Is Innovation Alive In Your Agency?

The Center for American Progress in partnership with The Young Foundation recently teamed up to identify ways public leaders can ensure a constant flow of promising ideas into the federal government.

This report, How to Generate Innovation in the Public Sector, provides the following recommendations:

Identify priority fields for innovation: The government must first identify the fields of public action where innovation is most needed.
Open up the space for ideas: The second priority should be to widen the range of options, creating more space for creative and entrepreneurial solutions.
Finance innovation: At least 1 percent of agency budgets should be used to develop, test, and scale up new and better ways of doing things in the public sector.
Fix incentives: Greater recognition may be both more effective and more efficient than existing programs and initiatives.
Change the culture: Innovation has to be supported from the top, and senior leadership in the executive and the legislative branches should signal that they recognize that some ideas will fail, and that’s acceptable.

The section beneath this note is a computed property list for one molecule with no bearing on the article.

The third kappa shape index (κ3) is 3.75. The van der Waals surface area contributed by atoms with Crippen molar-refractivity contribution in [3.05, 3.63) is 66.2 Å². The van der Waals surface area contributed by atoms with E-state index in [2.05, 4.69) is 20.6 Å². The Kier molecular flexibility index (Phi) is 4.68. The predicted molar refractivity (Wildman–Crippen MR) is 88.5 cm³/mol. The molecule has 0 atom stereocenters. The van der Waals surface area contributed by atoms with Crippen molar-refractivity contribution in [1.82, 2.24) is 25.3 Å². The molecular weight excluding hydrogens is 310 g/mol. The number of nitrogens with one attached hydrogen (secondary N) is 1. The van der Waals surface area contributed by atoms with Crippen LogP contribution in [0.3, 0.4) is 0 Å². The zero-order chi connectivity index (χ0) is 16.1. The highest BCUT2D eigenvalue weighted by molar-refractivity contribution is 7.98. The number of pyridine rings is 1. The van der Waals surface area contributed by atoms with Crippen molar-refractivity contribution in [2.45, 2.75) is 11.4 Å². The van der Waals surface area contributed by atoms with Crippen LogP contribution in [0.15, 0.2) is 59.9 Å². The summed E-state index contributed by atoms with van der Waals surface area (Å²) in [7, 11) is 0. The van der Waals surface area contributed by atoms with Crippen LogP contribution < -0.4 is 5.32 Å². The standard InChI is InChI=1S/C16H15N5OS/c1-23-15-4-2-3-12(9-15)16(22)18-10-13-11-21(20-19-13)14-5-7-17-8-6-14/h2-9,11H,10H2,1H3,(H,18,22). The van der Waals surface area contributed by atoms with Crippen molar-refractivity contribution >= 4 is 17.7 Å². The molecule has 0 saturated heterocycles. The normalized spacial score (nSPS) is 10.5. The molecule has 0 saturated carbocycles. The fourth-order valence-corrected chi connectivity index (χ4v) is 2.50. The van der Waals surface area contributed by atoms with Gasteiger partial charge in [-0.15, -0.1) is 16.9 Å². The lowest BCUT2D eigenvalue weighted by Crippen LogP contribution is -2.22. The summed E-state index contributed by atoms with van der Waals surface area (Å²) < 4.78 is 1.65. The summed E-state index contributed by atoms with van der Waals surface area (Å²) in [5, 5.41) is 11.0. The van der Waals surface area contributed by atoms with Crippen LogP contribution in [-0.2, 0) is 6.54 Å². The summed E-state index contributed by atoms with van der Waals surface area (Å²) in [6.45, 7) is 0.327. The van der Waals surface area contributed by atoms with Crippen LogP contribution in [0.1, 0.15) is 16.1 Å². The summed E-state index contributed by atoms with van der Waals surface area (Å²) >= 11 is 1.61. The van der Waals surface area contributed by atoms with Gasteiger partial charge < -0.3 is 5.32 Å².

Grow what works: There should be a much stronger focus in government on trying to scale up ideas that work—even if that means closing down popular programs or initiatives that have been less effective in the past.

This report also identifies over twenty ways governments around the world have generated ideas to stimulate innovation in government. They are organized under five themes:

• Unleash the creative talents of agency staff
• Set up dedicated teams responsible for promoting innovation
• Divert a small proportion of your budget to harnessing innovation
• Collaborate with outsiders to help solve problems
• Look at an issue from different perspectives to notice things you wouldn’t otherwise

You can read about these innovative ideas here.

In a white paper published by The Ken Blanchard Companies, Managing and Motivating Intrapreneurs, intrapreneurs are described as “someone who innovates inside a company.” A common characteristic is that “intrapreneurs like to push the envelope of the status quo.” This white paper goes on to say, “(Intrapreneurs) motivation for innovation is not necessarily increased tenure with the organization, or even to get rich, but rather their desire to leave a mark, to make a difference.” Does this sound like many of your public sector employees?

Read Managing and Motivating Intrapreneurs.

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